Friday, February 19, 2016

The Sounds of the End of the Back

Not long ago, I wrote about the expanded edition soundtrack of Alan Silvestri's score for Back to the Future Part II. Released at the same time was an expanded, 2-disc soundtrack of the score from Back to the Future Part III. The score for Part II, like the content of the movie itself, revisited a lot of material from the original movie. Consequently, I declared it an inessential album, something only for the real collectors. Part III, on the other hand, is something entirely different.

That's because, to a great extent, the music itself is something entirely different. Not content to mimic his famous Back to the Future score once again, Alan Silvestri created a number of themes, and explored an entirely different sound palette. Part III is a Western score rendered through 1980s sensibilities, using the established series melodies as occasional accents rather than the main focus.

The "Main Title," for example, introduces a new love theme for the character of Doc Brown, a theme expanded upon in "At First Sight," "The Kiss," and other cues on the album. It's a light and sweet melody carried by gentle strings, flute, and harp. It's almost like a lullaby, the most simply stated theme Silvestri created in the entire trilogy. There's also a new Western anthem (first composed for the teaser trailer at the end of Part II), developed in "Hill Valley" and "We're Out of Gas," and fully featured in the "End Credits."

But perhaps even more notable are the many cues in the soundtrack that don't rely on any recurring theme, new or old. "Indians" is a full-throated orchestral onslaught with thumping percussion; it fits perfectly into the idea of a Western film, making it perfect for this film in which fantasy Old West collides with reality. "The Hanging" is an unhinged action cue that bursts onto the scene with an ear-splitting sting. "You Talkin' to Me?" and "The Showdown" are clever explorations of classic Western suspense music, playing with rattles, ratchets, and sharp stabs of a flute.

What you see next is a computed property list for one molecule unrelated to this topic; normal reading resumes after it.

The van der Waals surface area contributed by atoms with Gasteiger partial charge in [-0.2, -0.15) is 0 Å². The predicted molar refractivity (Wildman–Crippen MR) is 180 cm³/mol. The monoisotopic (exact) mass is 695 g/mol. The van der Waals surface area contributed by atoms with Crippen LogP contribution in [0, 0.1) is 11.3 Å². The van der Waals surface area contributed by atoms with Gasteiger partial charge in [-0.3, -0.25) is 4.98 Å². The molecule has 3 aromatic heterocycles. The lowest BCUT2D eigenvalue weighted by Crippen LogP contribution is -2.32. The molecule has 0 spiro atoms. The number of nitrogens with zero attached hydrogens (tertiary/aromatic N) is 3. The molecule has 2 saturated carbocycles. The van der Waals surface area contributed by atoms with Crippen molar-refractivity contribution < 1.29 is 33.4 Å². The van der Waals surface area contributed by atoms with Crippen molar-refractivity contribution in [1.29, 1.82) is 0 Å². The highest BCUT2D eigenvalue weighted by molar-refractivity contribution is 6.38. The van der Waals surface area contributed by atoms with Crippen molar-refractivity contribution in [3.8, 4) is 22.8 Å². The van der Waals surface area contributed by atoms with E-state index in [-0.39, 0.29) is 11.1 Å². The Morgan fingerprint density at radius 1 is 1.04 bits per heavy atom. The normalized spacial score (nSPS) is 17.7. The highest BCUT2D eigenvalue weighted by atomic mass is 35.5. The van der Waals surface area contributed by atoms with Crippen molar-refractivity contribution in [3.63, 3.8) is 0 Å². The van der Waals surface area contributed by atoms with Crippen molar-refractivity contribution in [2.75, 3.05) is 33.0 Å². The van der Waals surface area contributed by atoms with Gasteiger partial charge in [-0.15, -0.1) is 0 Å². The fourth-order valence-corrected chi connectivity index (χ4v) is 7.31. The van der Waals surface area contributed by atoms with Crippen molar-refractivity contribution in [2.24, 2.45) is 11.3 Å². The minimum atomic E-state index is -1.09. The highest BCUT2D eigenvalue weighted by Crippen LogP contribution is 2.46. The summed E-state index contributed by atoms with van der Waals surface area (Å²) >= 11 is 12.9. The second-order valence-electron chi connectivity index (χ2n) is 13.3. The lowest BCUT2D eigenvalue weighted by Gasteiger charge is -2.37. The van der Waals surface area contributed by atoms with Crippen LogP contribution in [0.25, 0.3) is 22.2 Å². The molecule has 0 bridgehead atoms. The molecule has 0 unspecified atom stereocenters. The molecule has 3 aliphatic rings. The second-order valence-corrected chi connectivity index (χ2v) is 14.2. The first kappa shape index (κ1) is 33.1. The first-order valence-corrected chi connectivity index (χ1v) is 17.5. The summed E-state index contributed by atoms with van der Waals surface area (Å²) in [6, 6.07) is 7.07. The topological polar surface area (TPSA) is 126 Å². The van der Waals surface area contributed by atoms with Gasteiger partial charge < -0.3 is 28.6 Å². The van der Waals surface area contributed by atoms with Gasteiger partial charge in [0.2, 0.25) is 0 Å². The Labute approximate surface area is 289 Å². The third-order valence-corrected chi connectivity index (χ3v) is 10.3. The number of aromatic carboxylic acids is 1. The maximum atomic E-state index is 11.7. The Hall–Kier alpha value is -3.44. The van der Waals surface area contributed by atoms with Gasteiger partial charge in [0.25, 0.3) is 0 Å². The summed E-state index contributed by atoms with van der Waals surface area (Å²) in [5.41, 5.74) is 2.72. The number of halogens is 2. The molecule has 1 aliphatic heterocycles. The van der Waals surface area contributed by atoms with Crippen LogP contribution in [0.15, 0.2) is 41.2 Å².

When elements of the classic Back to the Future score do appear, they're almost always subverted in some way. Familiar themes are given to that staple Western movie instrument, the harmonica, in "Safe and Sound" and "Hill Valley." And then there's the big set piece climax of the film -- pushing the time machine in front of a locomotive. the sequence is scored with three different cues, all brilliant in their own ways like the famous clock tower sequence of the original. Each one expertly blends new phrases from the Part III music with classic phrases from the original film, weaving a sound that's both familiar and tense, chaotic and ordered. And all the while, pounding percussion represents the unstoppable force of the train.

Still, despite my praise, this expanded soundtrack does take "expanded" a bit too far. The second disc contains a lot of alternate takes that are rarely of notable difference from the ones used in the film. And the disc is stuffed to bursting with source music used during the clock christening and town dance sequences of the film -- songs like "Turkey in the Straw," "My Darling Clementine," "Arkansas Traveler," and more. (Oh, so much more.) Perhaps you'd want all of it if you're planning to host a hoedown, but even then you'd find it repetitive. Each cue runs several minutes, usually consisting of the same 20 to 30 second melody soloed in turn by each instrument in the old-timey band.

Despite that minor drawback, this is a soundtrack release you absolutely need to pick up if you're a fan of Alan Silvestri. I'd give it an A-, with the "minus" for the mostly superfluous second disc.

No comments: